Thursday, April 26, 2018

Meet the Top 8: Linus Ulysses Hamilton

Our series of interviews with the Top 8 contestants of the GDS3 continues with Linus Ulysses Hamilton, who was kind enough to answer a few questions.

Hey Linus. Can you tell us a little bit about yourself, and your background with game/Magic design?

I'm just going to give you my answer to the first GDS essay prompt, which covers that:

I am Linus Hamilton, a graduate student in applied math at MIT specializing in machine learning. (Before you ask: yes, I have a local copy of the “RoboRosewater” neural network, and it’s awesome.)

So far, in college at Carnegie Mellon University and at MIT, I have taken four classes in game design and/or creation. One course analyzed interactive narratives. Two more focused on video game creation. (You can play a very simple computer game I created at Warning: it’s pretty hard.) Finally, at MIT, I took Introduction to Game Design Methods, a project-based class where I rapidly prototyped board games, playtested other groups’ games, and repeatedly iterated based on critical playtest feedback.

At CMU, I also joined the Playtesting Night group, where students shared game prototypes and gave feedback. With my friend Tom Vielott, I created a card game about dueling knights, with a twist that knights are too loyal to attack knights too much weaker than them. I’ve found that a mathematical background helps a lot with game design -- for example, being able to estimate probabilities, and knowing concepts like Nash equilibria, helps me build rapid prototypes that are fairly balanced. Unfortunately, Tom and I didn’t have the resources to bring the game to life.

I am an active contributor to /r/custommagic, but I have a file full of ideas that I haven’t submitted to a website.

So, yes, I love game design. I’ve watched about a dozen GDC lectures. But I’ve never been confident in myself to pursue it as a career. If I jumped ship on my current life, I would have to throw a lot away. I currently have a stable income as a graduate student, plenty of friends in Boston, and a Hertz Fellowship to support my research. I know I would love game design if I succeed, but what if I never get off the ground?

I decided that if I do exceptionally well in the Great Designer Search, then I will seriously pursue a career in game design. Here’s hoping.

What was your reaction when they announced GDS3 was happening?

"There's no way I can win this, but I know I would regret not trying."

Did you prepare in any way ahead of the essays, the multiple choice test, the design test?
No. For the essays/multiple choice test, we had enough time that it didn't make sense to prepare in advance. And for the design test, I was surprised enough to get in that I hadn't prepared beforehand. :)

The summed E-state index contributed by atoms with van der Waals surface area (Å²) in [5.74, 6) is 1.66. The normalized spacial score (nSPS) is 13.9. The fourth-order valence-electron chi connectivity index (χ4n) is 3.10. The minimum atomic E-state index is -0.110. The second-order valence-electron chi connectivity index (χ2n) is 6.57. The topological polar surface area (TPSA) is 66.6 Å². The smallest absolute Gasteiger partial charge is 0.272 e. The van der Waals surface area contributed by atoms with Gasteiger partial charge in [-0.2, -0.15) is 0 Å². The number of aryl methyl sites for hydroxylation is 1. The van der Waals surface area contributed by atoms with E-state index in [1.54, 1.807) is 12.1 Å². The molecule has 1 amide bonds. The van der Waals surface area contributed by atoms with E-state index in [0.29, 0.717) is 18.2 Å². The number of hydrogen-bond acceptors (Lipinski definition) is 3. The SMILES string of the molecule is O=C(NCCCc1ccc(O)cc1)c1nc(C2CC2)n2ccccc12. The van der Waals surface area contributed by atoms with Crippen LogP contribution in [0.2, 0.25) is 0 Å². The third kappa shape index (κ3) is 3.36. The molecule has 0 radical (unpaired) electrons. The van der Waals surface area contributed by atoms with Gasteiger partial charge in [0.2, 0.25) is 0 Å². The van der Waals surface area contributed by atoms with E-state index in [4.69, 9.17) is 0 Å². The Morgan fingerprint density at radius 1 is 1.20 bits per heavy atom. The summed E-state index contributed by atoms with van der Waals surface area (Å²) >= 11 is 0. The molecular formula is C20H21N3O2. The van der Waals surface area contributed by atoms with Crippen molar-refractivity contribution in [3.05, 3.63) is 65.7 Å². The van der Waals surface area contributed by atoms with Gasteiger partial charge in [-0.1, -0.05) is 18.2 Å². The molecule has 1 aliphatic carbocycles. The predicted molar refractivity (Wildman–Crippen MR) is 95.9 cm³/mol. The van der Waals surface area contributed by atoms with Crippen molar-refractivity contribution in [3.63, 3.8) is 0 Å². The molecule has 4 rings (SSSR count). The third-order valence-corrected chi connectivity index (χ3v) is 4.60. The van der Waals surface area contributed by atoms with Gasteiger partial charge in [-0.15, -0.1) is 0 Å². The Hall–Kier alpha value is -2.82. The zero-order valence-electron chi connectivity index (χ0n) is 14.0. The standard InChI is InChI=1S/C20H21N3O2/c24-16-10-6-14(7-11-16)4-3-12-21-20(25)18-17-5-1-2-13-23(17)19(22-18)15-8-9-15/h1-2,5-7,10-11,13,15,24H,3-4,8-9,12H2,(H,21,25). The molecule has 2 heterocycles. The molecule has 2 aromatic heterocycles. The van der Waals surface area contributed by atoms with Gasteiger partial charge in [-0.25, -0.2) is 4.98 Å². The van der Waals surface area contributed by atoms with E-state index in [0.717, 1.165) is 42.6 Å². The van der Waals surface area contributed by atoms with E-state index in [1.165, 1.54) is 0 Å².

What do you think the biggest mistake amateur designers make when they're starting out?
- Don't get attached to your ideas. My early designs had mechanics that, in retrospect, didn't add depth to the game. But I liked them too much to throw them out. Games have a limited amount of complexity. If you keep your cool mediocre ideas, you won't have space for new ideas later.

- Don't copy other game elements without realizing why they exist. For example, if you're making a tabletop RPG, don't automatically add a class system to the game. Instead, figure out why other games use a class system. What does it add to the experience? Once you answer that, you can make a class system that hones in on the good parts, instead of wandering randomly through design space. You might even find a superior replacement.

- Don't listen to the wrong parts of playtest feedback. In general, random playtesters are great at knowing when they like/don't like something; mediocre at knowing why; and bad at knowing what to change. Learn the 8 kinds of fun and learn how to match them to playtest comments.

That having been said, I believe the just-starting-out phase is valuable. New designers have a bunch of unique ideas. Later they can go back and harvest the best ones.

Outside of Magic, what game do you think is the best designed out there?
The Witness is the greatest-designed game I've ever played. If you're interested in game design, I recommend Jonathan Blow's talks. He has a very different perspective from Mark Rosewater on what makes a game good.

What do you do when you're not playing and designing games?
I go orienteering, do puzzle hunts, and square dance. (Oh, wait, I guess those are all at least half "playing games"...)


  1. What, no asking why Linus has such an awesome name?

    1. As the other top 8 hyphenate, I'm all about it.

  2. I am deeply amused that Linus and I literally work in the same building and have never met. (Though to be honest, MIT math is huge, and I only know a handful of the grad students.)